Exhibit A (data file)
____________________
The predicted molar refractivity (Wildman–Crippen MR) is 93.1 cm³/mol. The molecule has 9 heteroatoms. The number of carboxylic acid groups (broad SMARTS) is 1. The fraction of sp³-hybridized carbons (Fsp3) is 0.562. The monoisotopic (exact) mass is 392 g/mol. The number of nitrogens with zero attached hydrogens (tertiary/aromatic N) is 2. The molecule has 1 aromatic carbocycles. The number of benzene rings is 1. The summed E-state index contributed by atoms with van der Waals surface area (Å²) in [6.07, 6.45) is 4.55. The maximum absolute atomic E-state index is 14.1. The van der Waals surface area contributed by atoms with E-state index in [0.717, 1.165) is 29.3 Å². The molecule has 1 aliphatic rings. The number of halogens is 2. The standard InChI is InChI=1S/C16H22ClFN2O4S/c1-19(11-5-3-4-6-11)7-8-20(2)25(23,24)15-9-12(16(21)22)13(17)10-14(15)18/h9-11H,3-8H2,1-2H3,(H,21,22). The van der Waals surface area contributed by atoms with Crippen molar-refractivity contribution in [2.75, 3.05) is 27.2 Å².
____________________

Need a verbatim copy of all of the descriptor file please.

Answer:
The predicted molar refractivity (Wildman–Crippen MR) is 93.1 cm³/mol. The molecule has 9 heteroatoms. The number of carboxylic acid groups (broad SMARTS) is 1. The fraction of sp³-hybridized carbons (Fsp3) is 0.562. The monoisotopic (exact) mass is 392 g/mol. The number of nitrogens with zero attached hydrogens (tertiary/aromatic N) is 2. The molecule has 1 aromatic carbocycles. The number of benzene rings is 1. The summed E-state index contributed by atoms with van der Waals surface area (Å²) in [6.07, 6.45) is 4.55. The maximum absolute atomic E-state index is 14.1. The van der Waals surface area contributed by atoms with E-state index in [0.717, 1.165) is 29.3 Å². The molecule has 1 aliphatic rings. The number of halogens is 2. The standard InChI is InChI=1S/C16H22ClFN2O4S/c1-19(11-5-3-4-6-11)7-8-20(2)25(23,24)15-9-12(16(21)22)13(17)10-14(15)18/h9-11H,3-8H2,1-2H3,(H,21,22). The van der Waals surface area contributed by atoms with Crippen molar-refractivity contribution in [2.75, 3.05) is 27.2 Å².